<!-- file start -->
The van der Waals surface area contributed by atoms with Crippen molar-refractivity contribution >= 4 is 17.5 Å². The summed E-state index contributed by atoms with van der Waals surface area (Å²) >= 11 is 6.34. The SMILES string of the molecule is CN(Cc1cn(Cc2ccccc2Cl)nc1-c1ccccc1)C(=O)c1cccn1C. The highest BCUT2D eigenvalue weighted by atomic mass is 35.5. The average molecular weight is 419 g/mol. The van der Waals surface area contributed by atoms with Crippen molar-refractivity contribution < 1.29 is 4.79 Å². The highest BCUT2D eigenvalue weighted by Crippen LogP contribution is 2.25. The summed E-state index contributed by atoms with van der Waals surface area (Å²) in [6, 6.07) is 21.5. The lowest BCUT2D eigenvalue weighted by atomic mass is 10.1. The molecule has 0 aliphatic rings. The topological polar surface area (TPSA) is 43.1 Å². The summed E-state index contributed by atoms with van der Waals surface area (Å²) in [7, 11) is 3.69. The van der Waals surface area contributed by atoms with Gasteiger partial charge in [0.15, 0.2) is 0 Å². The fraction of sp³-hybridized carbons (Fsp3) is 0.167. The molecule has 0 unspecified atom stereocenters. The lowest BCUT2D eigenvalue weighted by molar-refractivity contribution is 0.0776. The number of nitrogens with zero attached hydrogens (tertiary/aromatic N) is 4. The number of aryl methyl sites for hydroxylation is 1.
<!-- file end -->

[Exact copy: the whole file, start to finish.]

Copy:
The van der Waals surface area contributed by atoms with Crippen molar-refractivity contribution >= 4 is 17.5 Å². The summed E-state index contributed by atoms with van der Waals surface area (Å²) >= 11 is 6.34. The SMILES string of the molecule is CN(Cc1cn(Cc2ccccc2Cl)nc1-c1ccccc1)C(=O)c1cccn1C. The highest BCUT2D eigenvalue weighted by atomic mass is 35.5. The average molecular weight is 419 g/mol. The van der Waals surface area contributed by atoms with Crippen molar-refractivity contribution < 1.29 is 4.79 Å². The highest BCUT2D eigenvalue weighted by Crippen LogP contribution is 2.25. The summed E-state index contributed by atoms with van der Waals surface area (Å²) in [6, 6.07) is 21.5. The lowest BCUT2D eigenvalue weighted by atomic mass is 10.1. The molecule has 0 aliphatic rings. The topological polar surface area (TPSA) is 43.1 Å². The summed E-state index contributed by atoms with van der Waals surface area (Å²) in [7, 11) is 3.69. The van der Waals surface area contributed by atoms with Gasteiger partial charge in [0.15, 0.2) is 0 Å². The fraction of sp³-hybridized carbons (Fsp3) is 0.167. The molecule has 0 unspecified atom stereocenters. The lowest BCUT2D eigenvalue weighted by molar-refractivity contribution is 0.0776. The number of nitrogens with zero attached hydrogens (tertiary/aromatic N) is 4. The number of aryl methyl sites for hydroxylation is 1.